Jan. 2 (UPI) -- MoneyGram called off a deal on Monday to merge with an affiliate of one of China's largest companies after the U.S. government failed to grant approval.
Dallas-based MoneyGram, the second-largest money transfer company in the world, was in the process of getting bought by Ant Financial, an affiliate of Chinese conglomerate Alibaba, for $1.2 billion since April. But the Committee on Foreign Investment in the United States, which decides whether a foreign investor can take control of a U.S. business, never granted approval of the deal.
The Treasury Department presides over CFIUS and said the agency is "prohibited by statute from publicly disclosing information filed with CFIUS," CNN Money reported.
But MoneyGram CEO Alex Holmes blamed the current "geopolitical environment" for the reason the deal was not approved.
"Despite our best efforts to work cooperatively with the U.S. government, it has now become clear that CFIUS will not approve this merger," Holmes said in a statement. "We are disappointed in the termination of this compelling transaction, which would have created significant value for our stakeholders."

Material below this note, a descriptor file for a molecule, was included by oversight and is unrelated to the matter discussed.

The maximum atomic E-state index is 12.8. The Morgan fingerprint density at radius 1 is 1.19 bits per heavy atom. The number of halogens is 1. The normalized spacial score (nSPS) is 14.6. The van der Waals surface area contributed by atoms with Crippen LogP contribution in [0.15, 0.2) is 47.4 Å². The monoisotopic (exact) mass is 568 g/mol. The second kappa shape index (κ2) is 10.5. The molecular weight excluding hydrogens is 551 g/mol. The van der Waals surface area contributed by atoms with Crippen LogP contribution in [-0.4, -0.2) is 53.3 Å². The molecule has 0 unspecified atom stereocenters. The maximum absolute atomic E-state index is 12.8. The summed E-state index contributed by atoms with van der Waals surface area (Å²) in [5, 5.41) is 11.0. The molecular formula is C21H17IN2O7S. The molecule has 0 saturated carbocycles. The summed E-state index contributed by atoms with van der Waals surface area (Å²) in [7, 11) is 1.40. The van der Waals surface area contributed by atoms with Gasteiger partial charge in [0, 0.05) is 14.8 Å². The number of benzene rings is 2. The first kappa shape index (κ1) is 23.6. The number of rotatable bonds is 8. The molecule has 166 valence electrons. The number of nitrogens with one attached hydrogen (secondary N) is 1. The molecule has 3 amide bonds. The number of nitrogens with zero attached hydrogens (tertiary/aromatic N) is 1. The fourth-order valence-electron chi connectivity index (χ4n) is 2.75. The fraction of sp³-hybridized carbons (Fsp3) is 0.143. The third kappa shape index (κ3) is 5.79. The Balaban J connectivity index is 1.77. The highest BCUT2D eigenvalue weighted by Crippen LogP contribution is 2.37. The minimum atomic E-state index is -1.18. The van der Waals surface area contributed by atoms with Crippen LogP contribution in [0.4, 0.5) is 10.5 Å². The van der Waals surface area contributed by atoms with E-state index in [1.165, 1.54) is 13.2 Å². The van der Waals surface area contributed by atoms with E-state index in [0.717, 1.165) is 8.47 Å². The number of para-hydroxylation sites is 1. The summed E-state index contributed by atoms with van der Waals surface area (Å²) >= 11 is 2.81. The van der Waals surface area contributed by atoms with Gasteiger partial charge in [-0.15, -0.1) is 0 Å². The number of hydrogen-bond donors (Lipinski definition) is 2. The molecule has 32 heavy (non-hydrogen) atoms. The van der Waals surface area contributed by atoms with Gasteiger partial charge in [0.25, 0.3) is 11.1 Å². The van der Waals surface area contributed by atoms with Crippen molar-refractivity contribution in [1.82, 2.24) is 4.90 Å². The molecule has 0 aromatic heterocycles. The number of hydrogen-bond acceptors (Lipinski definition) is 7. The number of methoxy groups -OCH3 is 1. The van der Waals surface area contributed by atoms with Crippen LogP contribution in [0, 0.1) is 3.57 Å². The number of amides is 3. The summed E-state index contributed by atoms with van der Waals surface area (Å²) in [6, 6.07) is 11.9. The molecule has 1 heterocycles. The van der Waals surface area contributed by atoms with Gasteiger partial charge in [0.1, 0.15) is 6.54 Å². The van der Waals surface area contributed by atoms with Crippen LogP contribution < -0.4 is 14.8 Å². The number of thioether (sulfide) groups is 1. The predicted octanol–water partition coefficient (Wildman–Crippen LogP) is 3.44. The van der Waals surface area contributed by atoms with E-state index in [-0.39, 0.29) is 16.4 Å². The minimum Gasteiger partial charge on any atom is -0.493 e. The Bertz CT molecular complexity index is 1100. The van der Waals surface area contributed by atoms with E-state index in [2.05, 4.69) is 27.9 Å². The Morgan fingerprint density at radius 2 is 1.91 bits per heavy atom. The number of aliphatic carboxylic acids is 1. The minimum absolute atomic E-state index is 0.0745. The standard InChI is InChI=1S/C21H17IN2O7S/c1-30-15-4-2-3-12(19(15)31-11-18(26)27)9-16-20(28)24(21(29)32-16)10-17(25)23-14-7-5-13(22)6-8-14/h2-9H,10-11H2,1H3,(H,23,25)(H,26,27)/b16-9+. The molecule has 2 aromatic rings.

John Reynolds, a partner at Davis Polk in Washington, told the Financial Times that the Trump administration has been reluctant to approve deals involving Chinese takeovers of U.S. companies.
"The deeper we get into this administration, the clearer it appears that skepticism about Chinese deals has sharply increased," Reynolds said.
Although the deal for Ant Financial to buy MoneyGram has been shelved, Alibaba and MoneyGram will form a "new strategic business cooperation" to expand remittance and payment services.
"Establishing this new strategic cooperation with MoneyGram will add a partner with global remittance capabilities to our ecosystem," said Doug Feagin, president of Ant Financial International. "While Ant Financial won't have a direct ownership relationship with MoneyGram, we look forward to working closely with the MoneyGram team to make our platform even more accessible."